If a challenged state statute grants the right to vote to some bona fide residents of requisite age and citizenship and denies the franchise to others, the court must determine whether the exclusions are necessary to promote a compelling state interest.
Appellant citizen, a bachelor who neither owned nor leased taxable real property, filed suit in federal court claiming that N.Y. Educ. Law § 2012 denied him equal protection of the laws in violation of U.S. Const. XIV. The statute limited individuals who were eligible to vote in school district elections to property owners and parents. The district court dismissed the suit, and appellant challenged the decision.
Is a limitation on voter eligibility in a statute to vote on school district elections valid as necessary to promote compelling a state interest?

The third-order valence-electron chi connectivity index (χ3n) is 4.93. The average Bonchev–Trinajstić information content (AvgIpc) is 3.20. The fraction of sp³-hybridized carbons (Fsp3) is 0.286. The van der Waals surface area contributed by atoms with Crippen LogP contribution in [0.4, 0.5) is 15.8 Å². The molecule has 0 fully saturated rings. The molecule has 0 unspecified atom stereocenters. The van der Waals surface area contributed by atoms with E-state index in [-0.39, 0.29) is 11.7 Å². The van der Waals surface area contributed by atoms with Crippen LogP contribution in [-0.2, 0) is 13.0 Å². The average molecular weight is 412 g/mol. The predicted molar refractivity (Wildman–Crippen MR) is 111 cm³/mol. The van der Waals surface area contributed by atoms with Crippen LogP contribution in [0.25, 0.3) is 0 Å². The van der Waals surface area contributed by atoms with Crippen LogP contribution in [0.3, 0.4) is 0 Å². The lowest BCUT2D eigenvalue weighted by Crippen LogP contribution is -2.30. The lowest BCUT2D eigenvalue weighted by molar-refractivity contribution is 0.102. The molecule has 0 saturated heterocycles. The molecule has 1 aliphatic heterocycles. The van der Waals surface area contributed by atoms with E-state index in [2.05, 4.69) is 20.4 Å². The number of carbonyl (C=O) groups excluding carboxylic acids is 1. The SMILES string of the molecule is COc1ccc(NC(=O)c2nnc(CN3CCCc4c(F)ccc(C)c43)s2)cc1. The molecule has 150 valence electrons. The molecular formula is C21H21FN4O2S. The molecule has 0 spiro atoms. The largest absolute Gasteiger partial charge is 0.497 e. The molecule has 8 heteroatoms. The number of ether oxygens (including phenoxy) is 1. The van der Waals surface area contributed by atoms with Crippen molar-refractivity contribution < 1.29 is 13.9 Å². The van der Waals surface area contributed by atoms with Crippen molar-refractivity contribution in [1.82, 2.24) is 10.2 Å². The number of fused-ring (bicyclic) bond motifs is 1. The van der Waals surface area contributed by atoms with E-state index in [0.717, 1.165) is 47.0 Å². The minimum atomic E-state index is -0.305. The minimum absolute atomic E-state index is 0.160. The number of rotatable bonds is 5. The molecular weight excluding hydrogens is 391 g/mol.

On appeal, the Court reversed the district court's judgment and remanded the case, finding that N.Y. Educ. Law § 2012 did violate the Constitution. The Court held that § 2012 did not meet the exacting standard of precision required of statutes that selectively distributed the franchise. If a challenged state statute grants the right to vote to some bona fide residents of requisite age and citizenship and denies the franchise to others, the Court must determine whether the exclusions are necessary to promote a compelling state interest. The classifications must be tailored so that the exclusion of appellant and members of his class is necessary to achieve the articulated state goal. But in this case, the classifications in § 2012 permitted inclusion of many persons who had, at best, a remote and indirect interest in school affairs and, on the other hand, excluded others who had a distinct and direct interest in the school meeting decisions, thus, violating the equal protection clause.